“It’s so important to have the personality, and be good at communicating, because on stage the judges are going to see how well you answer under pressure, and when you win a title you are always in the public eye.”
Her grandmother’s side of the family owned the 1,400 acres that Collins grew up on, almost a four- hour drive south of Atlanta. She marked the seasons by the sounds and sights outside her window. In spring came the tilling and planting of peanut plants. After 200 frost-free days came the digging and picking. With a pressure cooker, her father fixes her favorite snack: fresh boiled peanuts.
“Where I’m from, peanuts are not just a way of making a living,” Collins said. “They are a way of life.”
After she won Miss Early County Peanut, Collins she knew the national title would be tough to crack. Even though Georgia is the country’s largest peanut producer, she was the only contestant against 45 from Florida and Alabama. The last Georgia winner was in 1971.
In her interview, judges honed in on her home amid the peanut fields and interest in gerontology. She tried hard to come across as someone who appreciated the past while looking to the future.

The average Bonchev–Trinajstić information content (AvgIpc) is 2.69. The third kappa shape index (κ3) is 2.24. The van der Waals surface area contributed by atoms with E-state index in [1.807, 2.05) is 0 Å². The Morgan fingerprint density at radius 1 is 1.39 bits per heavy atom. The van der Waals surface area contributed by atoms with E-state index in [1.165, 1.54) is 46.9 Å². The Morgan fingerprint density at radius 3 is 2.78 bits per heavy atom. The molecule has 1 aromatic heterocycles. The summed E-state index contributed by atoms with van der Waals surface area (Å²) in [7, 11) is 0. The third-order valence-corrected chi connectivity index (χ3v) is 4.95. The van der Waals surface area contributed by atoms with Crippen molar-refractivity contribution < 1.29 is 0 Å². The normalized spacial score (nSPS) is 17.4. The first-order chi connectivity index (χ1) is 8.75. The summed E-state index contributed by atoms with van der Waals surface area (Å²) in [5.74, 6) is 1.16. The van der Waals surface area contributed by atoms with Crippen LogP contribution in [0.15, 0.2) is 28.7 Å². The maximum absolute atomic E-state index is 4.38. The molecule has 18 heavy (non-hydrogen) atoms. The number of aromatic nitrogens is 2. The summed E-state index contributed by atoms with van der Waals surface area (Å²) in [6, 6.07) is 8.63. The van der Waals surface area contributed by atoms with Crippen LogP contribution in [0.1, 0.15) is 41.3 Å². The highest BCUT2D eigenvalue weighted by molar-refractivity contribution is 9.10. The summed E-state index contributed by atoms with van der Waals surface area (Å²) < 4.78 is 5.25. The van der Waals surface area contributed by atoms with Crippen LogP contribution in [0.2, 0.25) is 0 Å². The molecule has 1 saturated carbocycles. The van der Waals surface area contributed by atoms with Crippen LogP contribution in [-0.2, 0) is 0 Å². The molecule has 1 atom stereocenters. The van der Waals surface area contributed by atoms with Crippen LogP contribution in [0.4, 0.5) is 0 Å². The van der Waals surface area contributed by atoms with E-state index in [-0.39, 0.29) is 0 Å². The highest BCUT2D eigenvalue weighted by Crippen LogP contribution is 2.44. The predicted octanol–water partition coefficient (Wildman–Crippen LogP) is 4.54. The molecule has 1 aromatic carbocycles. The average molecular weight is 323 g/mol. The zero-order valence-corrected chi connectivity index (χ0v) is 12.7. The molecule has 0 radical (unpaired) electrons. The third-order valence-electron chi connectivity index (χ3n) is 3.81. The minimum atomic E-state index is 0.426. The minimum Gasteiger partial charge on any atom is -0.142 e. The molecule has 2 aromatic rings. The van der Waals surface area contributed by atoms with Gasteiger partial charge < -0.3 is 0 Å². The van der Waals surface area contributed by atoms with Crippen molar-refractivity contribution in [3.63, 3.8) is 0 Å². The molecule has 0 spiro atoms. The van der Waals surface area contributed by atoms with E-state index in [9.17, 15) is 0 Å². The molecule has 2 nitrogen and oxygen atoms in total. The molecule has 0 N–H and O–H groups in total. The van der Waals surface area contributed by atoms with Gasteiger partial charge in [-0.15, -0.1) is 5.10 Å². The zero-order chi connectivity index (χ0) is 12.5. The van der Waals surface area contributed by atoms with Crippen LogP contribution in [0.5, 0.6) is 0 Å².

When Collins won, the Early County News ran a large photo of her on the front page. “It was like my whole county won the crown,” she said.
During most weekends the remainder of her freshman year, Collins will travel to extol the virtues of her favorite legume.
Peanuts, she said, provide products from imitation fireplace logs and laundry detergent to good old sandwiches (“Crunchy, not creamy,” she advises. “And don’t let jelly ruin it.”) These products are the modern examples of the versatility promoted by George Washington Carver.
Wherever she speaks, Collins’ connections to Georgia State are mentioned. She’ll give up her peanut crown next year, but hold fast to the honor of her academic funding, she said with a smile. “I’m trademarked as a Rice Scholar.”
Jan. 13, 2012